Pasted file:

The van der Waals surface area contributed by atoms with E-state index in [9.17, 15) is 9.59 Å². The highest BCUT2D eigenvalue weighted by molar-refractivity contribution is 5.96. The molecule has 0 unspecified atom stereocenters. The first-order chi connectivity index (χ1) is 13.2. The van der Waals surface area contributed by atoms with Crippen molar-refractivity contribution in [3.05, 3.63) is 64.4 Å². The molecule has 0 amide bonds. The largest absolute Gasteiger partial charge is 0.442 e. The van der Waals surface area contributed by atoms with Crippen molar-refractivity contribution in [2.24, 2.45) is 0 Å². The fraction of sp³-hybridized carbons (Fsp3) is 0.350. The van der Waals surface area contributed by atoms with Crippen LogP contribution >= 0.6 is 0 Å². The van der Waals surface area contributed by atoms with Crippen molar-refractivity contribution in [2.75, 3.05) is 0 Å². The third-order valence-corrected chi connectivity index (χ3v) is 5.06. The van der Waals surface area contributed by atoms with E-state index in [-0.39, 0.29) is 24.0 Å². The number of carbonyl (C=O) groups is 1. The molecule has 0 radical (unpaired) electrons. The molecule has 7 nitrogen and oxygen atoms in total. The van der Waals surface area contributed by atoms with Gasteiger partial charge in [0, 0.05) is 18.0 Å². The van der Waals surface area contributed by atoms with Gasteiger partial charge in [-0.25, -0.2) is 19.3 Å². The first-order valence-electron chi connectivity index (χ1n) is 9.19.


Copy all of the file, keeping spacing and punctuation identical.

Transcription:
The van der Waals surface area contributed by atoms with E-state index in [9.17, 15) is 9.59 Å². The highest BCUT2D eigenvalue weighted by molar-refractivity contribution is 5.96. The molecule has 0 unspecified atom stereocenters. The first-order chi connectivity index (χ1) is 13.2. The van der Waals surface area contributed by atoms with Crippen molar-refractivity contribution in [3.05, 3.63) is 64.4 Å². The molecule has 0 amide bonds. The largest absolute Gasteiger partial charge is 0.442 e. The van der Waals surface area contributed by atoms with Crippen molar-refractivity contribution in [2.24, 2.45) is 0 Å². The fraction of sp³-hybridized carbons (Fsp3) is 0.350. The van der Waals surface area contributed by atoms with Crippen LogP contribution >= 0.6 is 0 Å². The van der Waals surface area contributed by atoms with Crippen molar-refractivity contribution in [2.75, 3.05) is 0 Å². The third-order valence-corrected chi connectivity index (χ3v) is 5.06. The van der Waals surface area contributed by atoms with E-state index in [-0.39, 0.29) is 24.0 Å². The number of carbonyl (C=O) groups is 1. The molecule has 0 radical (unpaired) electrons. The molecule has 7 nitrogen and oxygen atoms in total. The van der Waals surface area contributed by atoms with Gasteiger partial charge in [0, 0.05) is 18.0 Å². The van der Waals surface area contributed by atoms with Gasteiger partial charge in [-0.25, -0.2) is 19.3 Å². The first-order valence-electron chi connectivity index (χ1n) is 9.19.